Before the beloved house of Yves Saint Laurent came to be, Saint Laurent would face hardships in both his personal life and his design career. Having progressed from an assistant to Christian Dior to head designer of the house in 1957, succeeding his mentor, at the age of 21, Saint Laurent had a glowing career at an unfathomably young age. His 1957 collection was met with wide appeal from both the public and press and Saint Laurent was met with stardom.
However, the following year, this approval was proven to be fleeting. Fall 1958 could be considered the first great blow to Saint Laurent’s career and would start a domino effect of misfortune that gained momentum in 1960 with his conscription to the military. Rumours circulated that efforts to pressure the government out of conscripting Saint Laurent had actually been reversed as a result of the poorly received 1958 collection.
After 20 traumatic days in the French Army, Saint Laurent would be admitted to hospital as the result of stress from hazing rituals at the hands of fellow soldiers. Here, he not only sustained heavy sedation and electroshock therapy but received the news that he had been fired from Dior.
Following this news, Saint Laurent and his partner Pierre Bergé went on to found their own fashion house: Yves Saint Laurent. And the rest is history. It’s impossible to imagine where fashion would be today without Saint Laurent’s revolutionary collections and how the landscape of womenswear would now look had he never faced career-changing failure at Dior.
“Chanel freed women, and I empowered them.”
Yves Saint Laurent
What about a legendary performer of an entirely different field? Pop icon Cher is one of the biggest names in music. She has persisted as an icon throughout her decades of stardom but with the peaks of her career there have been numerous lows from which she has bounced back.
Depending on your generation, you are maybe most familiar with a particular version of Cher. It could be the charismatic co-host of The Sonny & Cher Comedy Hour; maybe it’s the face gracing the silver screen in Moonstruck or The Witches of Eastwick; or perhaps the autotune-drenched vocals of pop classic Believe. She is a chameleon in the world of entertainment.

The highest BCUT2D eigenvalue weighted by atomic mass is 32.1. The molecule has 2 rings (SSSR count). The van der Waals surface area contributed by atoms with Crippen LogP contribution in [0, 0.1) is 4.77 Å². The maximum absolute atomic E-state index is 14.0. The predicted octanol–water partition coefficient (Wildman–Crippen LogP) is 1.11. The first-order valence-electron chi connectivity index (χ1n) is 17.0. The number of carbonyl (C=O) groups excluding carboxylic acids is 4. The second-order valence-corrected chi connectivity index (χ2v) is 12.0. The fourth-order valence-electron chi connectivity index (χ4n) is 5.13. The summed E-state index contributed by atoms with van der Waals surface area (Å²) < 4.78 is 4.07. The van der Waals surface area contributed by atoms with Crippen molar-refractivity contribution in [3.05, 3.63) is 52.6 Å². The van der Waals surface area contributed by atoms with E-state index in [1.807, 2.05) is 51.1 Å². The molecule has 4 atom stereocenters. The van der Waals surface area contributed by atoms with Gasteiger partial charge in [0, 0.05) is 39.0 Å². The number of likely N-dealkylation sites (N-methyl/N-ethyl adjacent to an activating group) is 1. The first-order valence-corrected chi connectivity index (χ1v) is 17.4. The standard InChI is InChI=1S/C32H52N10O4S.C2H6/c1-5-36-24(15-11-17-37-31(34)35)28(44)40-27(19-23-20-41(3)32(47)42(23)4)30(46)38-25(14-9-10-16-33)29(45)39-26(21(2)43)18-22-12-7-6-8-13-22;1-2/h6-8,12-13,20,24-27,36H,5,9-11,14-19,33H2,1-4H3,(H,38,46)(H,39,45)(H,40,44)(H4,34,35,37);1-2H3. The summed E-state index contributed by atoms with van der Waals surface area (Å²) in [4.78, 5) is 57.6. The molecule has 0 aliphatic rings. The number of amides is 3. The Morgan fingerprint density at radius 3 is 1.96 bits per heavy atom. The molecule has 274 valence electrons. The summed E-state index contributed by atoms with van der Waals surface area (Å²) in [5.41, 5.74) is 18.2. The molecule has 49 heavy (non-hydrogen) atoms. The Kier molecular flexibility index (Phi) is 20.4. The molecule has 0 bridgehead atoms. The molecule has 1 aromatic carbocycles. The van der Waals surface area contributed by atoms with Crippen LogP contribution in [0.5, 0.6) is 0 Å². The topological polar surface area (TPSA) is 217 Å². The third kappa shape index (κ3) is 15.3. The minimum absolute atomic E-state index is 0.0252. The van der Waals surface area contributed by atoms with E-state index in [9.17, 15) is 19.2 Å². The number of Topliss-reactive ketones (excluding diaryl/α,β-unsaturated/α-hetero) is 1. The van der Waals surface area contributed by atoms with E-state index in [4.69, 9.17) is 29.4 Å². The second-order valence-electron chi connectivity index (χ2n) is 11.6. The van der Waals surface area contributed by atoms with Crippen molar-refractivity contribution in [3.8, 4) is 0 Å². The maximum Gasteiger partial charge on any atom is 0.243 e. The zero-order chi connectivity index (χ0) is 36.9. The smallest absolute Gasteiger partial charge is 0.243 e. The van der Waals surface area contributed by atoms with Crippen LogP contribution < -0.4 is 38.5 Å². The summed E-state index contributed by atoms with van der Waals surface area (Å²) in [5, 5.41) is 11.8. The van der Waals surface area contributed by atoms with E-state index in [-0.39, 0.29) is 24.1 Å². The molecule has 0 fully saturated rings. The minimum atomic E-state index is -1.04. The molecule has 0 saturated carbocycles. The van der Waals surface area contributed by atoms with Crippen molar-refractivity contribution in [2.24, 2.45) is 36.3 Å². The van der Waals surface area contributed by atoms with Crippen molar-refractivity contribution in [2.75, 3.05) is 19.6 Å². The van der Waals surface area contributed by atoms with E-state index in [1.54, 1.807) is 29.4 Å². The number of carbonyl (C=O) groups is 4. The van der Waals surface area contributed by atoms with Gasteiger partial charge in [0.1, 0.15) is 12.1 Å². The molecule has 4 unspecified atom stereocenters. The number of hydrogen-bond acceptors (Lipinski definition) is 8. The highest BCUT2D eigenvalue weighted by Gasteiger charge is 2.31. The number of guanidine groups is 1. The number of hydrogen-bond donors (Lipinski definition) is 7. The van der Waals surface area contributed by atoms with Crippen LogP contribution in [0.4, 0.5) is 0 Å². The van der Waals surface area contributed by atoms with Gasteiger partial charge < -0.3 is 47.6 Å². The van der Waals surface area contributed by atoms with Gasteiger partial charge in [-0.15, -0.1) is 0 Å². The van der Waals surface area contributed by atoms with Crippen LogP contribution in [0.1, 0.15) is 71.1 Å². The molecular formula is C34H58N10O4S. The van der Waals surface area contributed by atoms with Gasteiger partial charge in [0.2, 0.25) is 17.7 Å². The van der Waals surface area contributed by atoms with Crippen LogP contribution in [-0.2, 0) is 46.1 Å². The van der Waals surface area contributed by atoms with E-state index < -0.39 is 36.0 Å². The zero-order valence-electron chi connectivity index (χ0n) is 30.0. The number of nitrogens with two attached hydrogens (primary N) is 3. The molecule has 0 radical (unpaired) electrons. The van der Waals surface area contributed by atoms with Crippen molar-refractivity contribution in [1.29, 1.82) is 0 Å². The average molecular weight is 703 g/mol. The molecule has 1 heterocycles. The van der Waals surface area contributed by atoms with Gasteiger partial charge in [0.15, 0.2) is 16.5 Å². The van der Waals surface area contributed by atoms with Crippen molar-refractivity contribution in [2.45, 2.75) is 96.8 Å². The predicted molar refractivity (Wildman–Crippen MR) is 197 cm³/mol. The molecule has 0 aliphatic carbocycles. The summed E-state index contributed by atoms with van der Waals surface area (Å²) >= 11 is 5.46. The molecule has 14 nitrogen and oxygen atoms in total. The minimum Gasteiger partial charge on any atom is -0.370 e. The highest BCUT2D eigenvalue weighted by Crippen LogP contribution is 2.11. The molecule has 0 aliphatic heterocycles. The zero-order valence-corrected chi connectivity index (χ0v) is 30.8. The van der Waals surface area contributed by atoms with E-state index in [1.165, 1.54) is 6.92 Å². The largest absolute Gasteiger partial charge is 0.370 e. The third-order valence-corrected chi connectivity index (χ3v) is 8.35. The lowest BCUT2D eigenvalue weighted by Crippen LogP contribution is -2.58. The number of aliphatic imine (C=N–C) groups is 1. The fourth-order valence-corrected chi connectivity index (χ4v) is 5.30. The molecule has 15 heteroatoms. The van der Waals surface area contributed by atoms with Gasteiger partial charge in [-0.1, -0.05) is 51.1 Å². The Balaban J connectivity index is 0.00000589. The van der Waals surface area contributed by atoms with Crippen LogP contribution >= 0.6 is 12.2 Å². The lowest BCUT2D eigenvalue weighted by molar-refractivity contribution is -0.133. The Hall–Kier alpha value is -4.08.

“All of us invent ourselves. Some of us just have more imagination than others.“
But, arguably, each evolution in her career has bloomed in the aftermath of failure. The biggest of her comebacks is perhaps 1998’s Believe. After the disappointing performance of her ‘unconventional’ 1995 album It’s A Man’s World, Cher leaned into dance music. This is a move she had been reluctant to make but, after years of songwriting efforts, the eponymous hit single from Believe would be born.
An instant hit, this track reached the no.1 spot on the Billboard Hot 100. This was the second time in Cher’s career that this had been achieved with a 33-year gap between Believe’s success and her previous no.1 on the chart in the form of I Got You Babe. This newfound success re-solidified her status as a musical force to be reckoned with and demonstrated that sometimes a low point in one’s career can be the perfect launchpad for innovation.
“You can be sad for one verse, but you can’t be sad for two.”
To look at these three very disparate figures in popular culture; Cher, Yves Saint Laurent and Noël Coward; it may not be immediately obvious that they would share similarities in their careers. However, the common denominator amongst their biggest successes is the significance of failure as a predecessor. We are all familiar with the dramatic image of the phoenix rising from the ashes. This is a metaphor that can be applied to creative output in the face of adversity or disappointment.
Mad About The Boy- The Noël Coward Story, a film chronicling the icon of stage and screen’s life, sees a cinematic release across the UK and Ireland on 2nd June. Narrated by Alan Cumming and with Rupert Everett as the voice of Noël Coward, this collage of archival material, unseen home videos and fascinating stories is not to be missed.
You can find out more about the film on Altitude Film Entertainment’s website Here
If you enjoyed reading Mad About The Boy, why not try Murakami on Screen.
.Cent Magazine, London. Be Inspired; Get Involved.